– Mazars Neville Russell has recruited David Whitelaw, a former Paribas corporate finance director, to build its European middle-market M&A team. Whitelaw left Paribas last year after it was taken over by French rival BNP. At Mazars, the sixth largest European accountancy practice, he will work with London head of corporate finance Philip Chamberlain and Patrick de Cambourg in Paris. Mazars has a corporate finance team of 26 in London, who work principally on transaction support.
The firm’s website is at www.mazars-nr.co.uk
– Grant Thornton advised the management team in the buy-in of commercial floor and wall tile supplier Domus Tiles by TileCo, a company set up by former MD of World’s End Tiles, Jon Newey. The #10m deal will allow TileCo to enter the architectural market for major commercial projects such as the V&A museum, Jubilee Line and Canary Wharf Towers. The new group will also aim to expand into the domestic market.
– More than a quarter of companies in the FTSE-100 demerged or made major disposals last year, according to figures released by KPMG.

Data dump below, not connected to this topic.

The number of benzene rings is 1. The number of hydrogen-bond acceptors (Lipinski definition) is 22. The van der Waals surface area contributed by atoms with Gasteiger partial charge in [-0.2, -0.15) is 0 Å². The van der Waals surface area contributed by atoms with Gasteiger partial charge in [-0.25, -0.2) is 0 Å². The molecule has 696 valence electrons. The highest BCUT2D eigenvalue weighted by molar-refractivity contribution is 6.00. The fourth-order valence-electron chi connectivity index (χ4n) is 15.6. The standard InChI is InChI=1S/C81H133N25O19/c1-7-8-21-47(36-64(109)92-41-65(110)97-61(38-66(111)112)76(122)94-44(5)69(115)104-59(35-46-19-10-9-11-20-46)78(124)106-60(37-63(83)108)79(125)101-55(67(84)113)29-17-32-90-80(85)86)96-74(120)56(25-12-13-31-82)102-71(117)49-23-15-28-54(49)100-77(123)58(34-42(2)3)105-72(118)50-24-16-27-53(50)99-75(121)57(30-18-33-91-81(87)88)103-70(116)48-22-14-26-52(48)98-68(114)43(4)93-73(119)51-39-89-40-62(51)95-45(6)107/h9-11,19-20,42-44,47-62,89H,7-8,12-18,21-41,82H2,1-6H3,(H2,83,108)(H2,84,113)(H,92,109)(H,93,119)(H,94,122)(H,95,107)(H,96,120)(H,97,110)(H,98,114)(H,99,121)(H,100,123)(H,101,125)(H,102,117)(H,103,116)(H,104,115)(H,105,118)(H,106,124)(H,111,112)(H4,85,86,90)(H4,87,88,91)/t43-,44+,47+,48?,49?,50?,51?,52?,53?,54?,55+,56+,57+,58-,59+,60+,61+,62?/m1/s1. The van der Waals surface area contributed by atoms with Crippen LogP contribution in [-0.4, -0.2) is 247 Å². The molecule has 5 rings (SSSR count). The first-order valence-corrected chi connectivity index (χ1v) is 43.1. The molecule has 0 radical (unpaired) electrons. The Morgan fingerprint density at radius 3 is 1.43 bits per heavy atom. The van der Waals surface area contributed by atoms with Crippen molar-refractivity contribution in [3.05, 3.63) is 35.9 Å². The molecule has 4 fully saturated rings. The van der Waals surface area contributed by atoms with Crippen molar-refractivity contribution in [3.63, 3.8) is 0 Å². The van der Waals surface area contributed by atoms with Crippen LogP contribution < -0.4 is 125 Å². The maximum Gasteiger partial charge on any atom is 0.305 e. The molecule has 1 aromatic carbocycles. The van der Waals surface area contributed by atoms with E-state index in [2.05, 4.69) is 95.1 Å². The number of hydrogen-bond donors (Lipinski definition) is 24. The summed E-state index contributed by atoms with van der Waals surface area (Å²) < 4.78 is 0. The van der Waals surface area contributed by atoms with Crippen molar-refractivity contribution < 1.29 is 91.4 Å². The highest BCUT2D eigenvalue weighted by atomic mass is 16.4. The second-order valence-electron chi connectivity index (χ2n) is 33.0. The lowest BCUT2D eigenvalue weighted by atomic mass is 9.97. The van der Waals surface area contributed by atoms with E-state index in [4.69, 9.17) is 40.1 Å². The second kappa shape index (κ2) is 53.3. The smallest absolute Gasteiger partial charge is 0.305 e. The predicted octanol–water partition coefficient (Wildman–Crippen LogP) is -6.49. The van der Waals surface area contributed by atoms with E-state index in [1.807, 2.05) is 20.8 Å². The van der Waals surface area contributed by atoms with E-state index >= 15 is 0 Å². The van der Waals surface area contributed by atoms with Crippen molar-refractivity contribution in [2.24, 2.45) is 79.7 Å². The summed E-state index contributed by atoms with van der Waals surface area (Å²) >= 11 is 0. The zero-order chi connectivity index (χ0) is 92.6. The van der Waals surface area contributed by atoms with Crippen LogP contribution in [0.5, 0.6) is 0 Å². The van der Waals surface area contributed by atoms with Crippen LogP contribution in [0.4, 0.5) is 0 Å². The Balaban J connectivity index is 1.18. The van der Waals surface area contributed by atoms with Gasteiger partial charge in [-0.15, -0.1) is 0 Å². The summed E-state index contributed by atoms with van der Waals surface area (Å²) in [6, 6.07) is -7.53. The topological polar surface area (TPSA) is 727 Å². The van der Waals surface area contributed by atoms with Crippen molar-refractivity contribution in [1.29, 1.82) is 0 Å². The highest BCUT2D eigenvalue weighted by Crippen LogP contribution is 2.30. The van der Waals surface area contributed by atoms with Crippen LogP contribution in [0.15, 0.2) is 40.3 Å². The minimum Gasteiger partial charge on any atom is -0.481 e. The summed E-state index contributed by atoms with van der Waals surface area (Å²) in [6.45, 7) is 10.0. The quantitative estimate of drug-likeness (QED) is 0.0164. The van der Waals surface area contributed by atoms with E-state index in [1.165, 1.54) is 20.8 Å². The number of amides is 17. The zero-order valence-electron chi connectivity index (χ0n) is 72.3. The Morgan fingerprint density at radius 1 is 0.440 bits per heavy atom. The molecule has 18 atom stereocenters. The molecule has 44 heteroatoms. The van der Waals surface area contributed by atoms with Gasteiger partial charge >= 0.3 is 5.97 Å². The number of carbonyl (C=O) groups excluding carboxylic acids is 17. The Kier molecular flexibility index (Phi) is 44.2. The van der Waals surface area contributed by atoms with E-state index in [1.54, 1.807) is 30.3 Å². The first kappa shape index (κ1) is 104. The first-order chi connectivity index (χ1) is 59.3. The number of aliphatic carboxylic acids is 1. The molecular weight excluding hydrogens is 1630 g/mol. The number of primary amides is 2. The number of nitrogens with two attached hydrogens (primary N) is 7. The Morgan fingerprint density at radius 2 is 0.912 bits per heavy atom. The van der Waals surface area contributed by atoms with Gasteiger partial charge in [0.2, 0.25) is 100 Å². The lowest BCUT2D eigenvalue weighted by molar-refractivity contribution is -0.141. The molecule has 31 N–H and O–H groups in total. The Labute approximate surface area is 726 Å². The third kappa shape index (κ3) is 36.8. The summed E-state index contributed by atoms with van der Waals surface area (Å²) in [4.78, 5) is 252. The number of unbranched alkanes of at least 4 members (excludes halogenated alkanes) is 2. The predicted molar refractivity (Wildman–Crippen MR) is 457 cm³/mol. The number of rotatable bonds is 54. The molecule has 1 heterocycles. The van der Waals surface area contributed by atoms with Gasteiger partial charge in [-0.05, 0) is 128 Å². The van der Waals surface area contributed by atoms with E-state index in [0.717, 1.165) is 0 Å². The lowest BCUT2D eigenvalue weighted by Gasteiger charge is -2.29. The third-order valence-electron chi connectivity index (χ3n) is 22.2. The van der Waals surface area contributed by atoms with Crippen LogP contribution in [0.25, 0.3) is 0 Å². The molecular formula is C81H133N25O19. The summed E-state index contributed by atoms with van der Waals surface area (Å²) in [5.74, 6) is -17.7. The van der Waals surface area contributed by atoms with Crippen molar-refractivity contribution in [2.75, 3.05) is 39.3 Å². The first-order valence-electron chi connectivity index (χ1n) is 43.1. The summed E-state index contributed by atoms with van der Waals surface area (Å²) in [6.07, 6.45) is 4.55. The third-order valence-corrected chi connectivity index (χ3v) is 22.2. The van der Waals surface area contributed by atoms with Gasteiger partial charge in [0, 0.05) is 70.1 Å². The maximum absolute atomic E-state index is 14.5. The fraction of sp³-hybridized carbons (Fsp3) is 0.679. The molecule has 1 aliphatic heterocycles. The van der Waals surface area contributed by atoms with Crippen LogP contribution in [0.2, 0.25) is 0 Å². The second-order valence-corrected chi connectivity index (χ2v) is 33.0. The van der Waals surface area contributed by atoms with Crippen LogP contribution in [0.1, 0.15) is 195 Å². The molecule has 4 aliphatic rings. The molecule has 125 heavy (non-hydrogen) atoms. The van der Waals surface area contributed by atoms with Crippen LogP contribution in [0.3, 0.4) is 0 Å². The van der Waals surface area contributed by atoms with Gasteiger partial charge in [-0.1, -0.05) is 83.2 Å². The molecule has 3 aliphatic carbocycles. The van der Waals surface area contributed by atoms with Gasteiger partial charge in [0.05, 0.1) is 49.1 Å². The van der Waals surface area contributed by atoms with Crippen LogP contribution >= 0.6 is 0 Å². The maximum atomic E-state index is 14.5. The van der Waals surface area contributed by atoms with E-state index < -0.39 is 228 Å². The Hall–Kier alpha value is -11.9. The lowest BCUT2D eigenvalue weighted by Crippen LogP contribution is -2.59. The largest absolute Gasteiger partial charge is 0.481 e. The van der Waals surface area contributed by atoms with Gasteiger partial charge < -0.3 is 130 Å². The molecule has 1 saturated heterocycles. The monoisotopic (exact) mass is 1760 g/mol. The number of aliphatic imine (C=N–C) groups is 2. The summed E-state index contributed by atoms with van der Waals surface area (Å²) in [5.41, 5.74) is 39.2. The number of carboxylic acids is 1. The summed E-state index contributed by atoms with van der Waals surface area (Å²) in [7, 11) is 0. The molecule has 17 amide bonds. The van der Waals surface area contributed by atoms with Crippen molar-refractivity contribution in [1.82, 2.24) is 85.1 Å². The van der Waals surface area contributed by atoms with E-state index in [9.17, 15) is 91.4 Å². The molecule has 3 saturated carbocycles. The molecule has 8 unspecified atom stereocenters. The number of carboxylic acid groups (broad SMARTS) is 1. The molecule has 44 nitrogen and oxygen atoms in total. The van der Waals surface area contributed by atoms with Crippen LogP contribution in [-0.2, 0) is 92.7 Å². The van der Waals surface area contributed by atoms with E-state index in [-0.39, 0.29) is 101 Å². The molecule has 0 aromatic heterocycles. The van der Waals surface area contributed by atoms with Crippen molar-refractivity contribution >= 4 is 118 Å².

In 1998, only four FTSE-100 companies demerged or made significant disposals.
The increasing trend was put down to several economic factors, including the drive to raise shareholder value and market pressure to refocus operations. The trend was reflected in continental Europe, and KPMG predicted this trend would be set to rise in the next 12 months.
More details at www.kpmg.co.uk.
The application of robotics in finance functions is moving faster than predicted. Although, companies are cautious in how they are applying artificial intelligence to ensure results first, many are stepping up their investigations
EU competition commissioner Margrethe Vestager has defended the decision to order technology giant Apple to pay €13bn (£11bn) in back taxes to the Irish government
Carillion has announced the appointment of a new finance director as it reported a rise in first half profits and sales led by strong growth in its support services business
The UK inflation rate hit its highest level in almost two years in July, suggesting that the sharp fall in sterling following the UK referendum to leave the European Union is forcing prices up